The instant petition which seeks to set aside the order of the respondent judge
granting the defendant's motion to dismiss Civil Case No. 141 is highly impressed
with merit.
Section 2, Rule 111 of the Rules of Court in relation to Article 33 of the Civil
Code is the applicable provision. The two enactments are quoted hereinbelow:
"Sec. 2. Independent civil action.In the cases provided for in Articles 31, 32, 33,
34 and 2177 of the Civil Code of the Philippines, an independent civil action

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entirely separate and distinct from the criminal action, may be brought by the
injured party during the
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SUPREME COURT REPORTS ANNOTATED

Madeja vs. Caro


pendency of the criminal case, provided the right is reserved as required in the
preceding section. Such civil action shall proceed independently of the criminal
prosecution, and shall require only a preponderance of evidence." (Rule 111, Rules
of Court.)
"Art. 33. In cases of defamation, fraud, and physical injuries, a civil action for
damages, entirely separate and distinct from the criminal action, may be brought
by the injured party. Such civil action shall proceed independently of the criminal
prosecution, and shall require only a preponderance of evidence." (Civil Code.)
There are at least two things about Art. 33 of the Civil Code which are worth
noting, namely:
1. The civil action for damages which it allows to be instituted is exdelicto. This is manifest from the provision which uses the expressions "criminal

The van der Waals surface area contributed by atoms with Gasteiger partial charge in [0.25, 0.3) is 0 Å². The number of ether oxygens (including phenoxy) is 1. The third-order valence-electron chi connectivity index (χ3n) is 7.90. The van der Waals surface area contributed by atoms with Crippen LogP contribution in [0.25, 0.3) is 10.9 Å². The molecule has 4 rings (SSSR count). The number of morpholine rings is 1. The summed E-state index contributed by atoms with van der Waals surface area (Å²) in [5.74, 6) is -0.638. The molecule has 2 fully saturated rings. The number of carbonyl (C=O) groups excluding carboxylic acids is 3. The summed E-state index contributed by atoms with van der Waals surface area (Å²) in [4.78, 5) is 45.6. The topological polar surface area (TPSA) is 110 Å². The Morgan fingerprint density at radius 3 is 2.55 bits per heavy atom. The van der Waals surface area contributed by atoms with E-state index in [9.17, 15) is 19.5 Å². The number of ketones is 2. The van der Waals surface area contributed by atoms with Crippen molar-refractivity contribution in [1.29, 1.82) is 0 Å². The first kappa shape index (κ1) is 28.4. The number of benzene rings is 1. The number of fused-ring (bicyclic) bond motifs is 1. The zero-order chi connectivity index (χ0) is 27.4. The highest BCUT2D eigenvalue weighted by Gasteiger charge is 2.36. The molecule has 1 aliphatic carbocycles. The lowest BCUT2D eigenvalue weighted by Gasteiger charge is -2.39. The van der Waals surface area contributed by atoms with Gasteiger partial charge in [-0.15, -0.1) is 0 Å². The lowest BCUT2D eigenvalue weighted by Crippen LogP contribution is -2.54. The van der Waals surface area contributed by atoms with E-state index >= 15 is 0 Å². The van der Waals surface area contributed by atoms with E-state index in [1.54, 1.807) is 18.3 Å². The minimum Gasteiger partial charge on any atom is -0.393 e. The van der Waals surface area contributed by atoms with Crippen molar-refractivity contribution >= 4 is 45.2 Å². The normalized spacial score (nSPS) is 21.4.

action" and "criminal prosecution." This conclusion is supported by the comment of
the Code Commission, thus:
"The underlying purpose of the principle under consideration is to allow the
citizen to enforce his rights in a private action brought by him, regardless of the
action of the State attorney. It is not conducive to civic spirit and to individual
self-reliance and initiative to habituate the citizens to depend upon the
government for the vindication of their own private rights. It is true that in many
of the cases referred to in the provision cited, a criminal prosecution is proper, but
it should be remembered that while the State is the complainant in the criminal
case, the injured individual is the one most concerned because it is he who has
suffered directly. He should be permitted to demand reparation for the wrong
which peculiarly affects him." (Report, p. 46.)
And Tolentino says:
"The general rule is that when a criminal action is instituted, the civil action for
recovery of civil liability arising from the offense charged is impliedly instituted
with the criminal action, unless the offended party reserves his right to institute it
separately; and after a criminal action has been commenced, no civil action arising
from the same offense can be prosecuted. The present articles creates an exception
to this rule when the offense is defamation, fraud, or physical injuries. In these
cases, a civil action may be filed independently of the criminal action, even if there
has been no
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Madeja vs. Caro

reservation made by the injured party; the law itself in this article makes such
reservation; but the claimant is not given the right to determine whether the civil
action should be scheduled or suspended until the criminal action has been
terminated. The result of the civil action is thus independent of the result of the
criminal action." (I Civil Code, p. 144 [1974].)
2. The term "physical injuries" is used in a generic sense. It is not the crime of
physical injuries defined in the Revised Penal Code. It includes not only physical
injuries but consummated, frustrated and attempted homicide.
"The Article in question uses the words 'defamation', 'fraud' and 'physical injuries/
Defamation and fraud are used in their ordinary sense because there are no
specific provisions in the Revised Penal Code using these terms as means of
offenses defined therein, so that these two terms defamation and fraud must have
been used not to impart to them any technical meaning in the laws of the
Philippines, but in their generic sense. With this apparent circumstance in mind,
it is evident that the terms 'physical injuries' could not have been used in its